Richard Hakluyt c. 1552–1616
English editor, geographer, and translator.
As a translator and editor, Hakluyt played an important role in the dissemination of navigational and topographical information which encouraged English explorers to set out on voyages of discovery and conquest during the sixteenth century. His Voyages (1598-1600) constitutes a unique record of European exploration that provides insight into Elizabethan thought preceding England's colonial expansion. A founding member of the Virginia Company, Hakluyt was also instrumental in the establishment of a permanent English colony in North America.
Hakluyt was born in London, the second of five children, to Margery and Richard Hakluyt of Hereford-shire. At the age of five, following the death of his father, Hakluyt was taken in by his cousin and guardian—also named Richard Hakluyt—then a student in the Middle Temple, and later a lawyer much involved in international exploration and mercantilism. The elder Hakluyt first sparked his younger cousin's interest in geography by showing him a map, then drawing the young scholar's attention to the 23rd and 24th verses of the 107th Psalm of the Bible, which states: "They that go down to the sea in ships, that do business in great waters; these see the works of the Lord, and his wonders in the deep" (King James translation). Subsequently, a dual interest in exploration and religion was to characterize Hakluyt's entire career as both geographer and cleric. Following his schooling at Westminster, Hakluyt was admitted to Christ Church College, Oxford University, where he was a contemporary of Sir Walter Raleigh and Sir Philip Sidney. He received his B.A. 1574 and an M.A. in 1577; he was ordained in 1580, and in 1583 he was appointed chaplain to Sir Edward Stafford, the English ambassador to Paris. In Paris, Hakluyt became familiar with French, Spanish, Italian, and Portuguese narratives of exploration, and while translating the voyage narratives of Antonio Galvano and Ferdinando de Soto, he became determined to promote English exploratory seafaring. In 1582 he published his first collection of voyage narratives, Divers Voyages Touching the Discouerie of America (1582), and followed this with A Discourse on Western Planting (1584). Hakluyt's career as a cleric sustained his scholarship, and his literary endeavors brought royal preferment in the form of clerical appointments. Elizabeth's pleasure with Hakluyt's Discourse on Western Planting resulted in his appointment as a prebendary of Bristol, a major port city, in 1584. In 1590, following the publication of his most important work, The Principall Navigations, Voiages and Discoveries of the English Nation (1589), he was granted the rectory of Witheringsett-cum-Brockford, in Suffolk. Here he prepared a new enlarged edition of the Principall Navigations, and worked with Raleigh to publicize and encourage investment in the Virginia Company. In 1602 Hakluyt received a prebend at Westminster, and the following year he was appointed Archdeacon. During the last four years of his life, Hakluyt was rector of Gedney, Lincolnshire. He died on November 23, 1616.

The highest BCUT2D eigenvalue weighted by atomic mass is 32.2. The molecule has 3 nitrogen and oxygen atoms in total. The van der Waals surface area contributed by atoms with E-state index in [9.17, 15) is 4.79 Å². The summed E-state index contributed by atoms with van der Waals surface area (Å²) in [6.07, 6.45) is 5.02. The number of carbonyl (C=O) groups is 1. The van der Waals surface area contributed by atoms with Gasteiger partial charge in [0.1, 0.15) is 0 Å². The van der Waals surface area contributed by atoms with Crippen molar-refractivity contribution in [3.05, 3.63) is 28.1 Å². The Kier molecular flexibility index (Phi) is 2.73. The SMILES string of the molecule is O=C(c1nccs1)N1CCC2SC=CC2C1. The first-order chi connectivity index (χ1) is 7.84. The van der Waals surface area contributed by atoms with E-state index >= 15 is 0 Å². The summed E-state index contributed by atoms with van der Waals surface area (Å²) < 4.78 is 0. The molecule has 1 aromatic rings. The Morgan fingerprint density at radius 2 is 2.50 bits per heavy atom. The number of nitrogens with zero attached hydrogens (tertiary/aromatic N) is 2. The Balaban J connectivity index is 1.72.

Hakluyt's Divers Voyages Touching the Discouerie of America presented legal argument for England's claim on American land, accounts by Giovanni da Verrazano and Giovanni Battista Ramusio with maps by John Lok describing the east coast of North America, and practical advice for potential explorers. His next work, A Discourse on Western Planting (1584) gained the attention of Queen Elizabeth I. Designed to persuade the Queen to support American colonization, it was intended as a private court document with the title, "A Particular Discourse Concerning the Great Necessity and Manifold Commodities That Are Likely to Grow to This Realm of England by the Western Discoveries Lately Attempted." Finally published in 1877, it provides the most direct evidence of Hakluyt's own thoughts on the links between economics and geography, and the likely material benefits of English colonization of North America.
Hakluyt is best known as the editor of The Principall Navigations, Voiages and Discoveries of the English Nation (1589; enlarged edition, 1598-1600). The enlarged edition of this work, reprinted in 1908 as Hakluyt's Voyages, included such new exploration chronicles as the voyages of Sir John Hawkins, Sir Humphrey Gilbert, Martin Frobisher, and Sir Francis Drake. Blending the romance and wonder of travel with the sparse, restrained style of the sailor witness, Hakluyt's Voyages was Hakluyt's magnum opus, and remains his most celebrated work. Although Hakluyt's motives were strongly patriotic, he also acknowledged and translated many foreign narratives, including René de Laudonnière's A Notable Historie Containing Foure Voyages Made by Certayne French Captaynes unto Florida (1587), Antonio Galvano's The Discoverie of the World from Their First Originall unto the Yeere of Our Lord 1555 (1601), and Ferdinando de Soto's Virginia Richly Valued, by the Description of the Maine Land of Florida, her Next Neighbour (1609).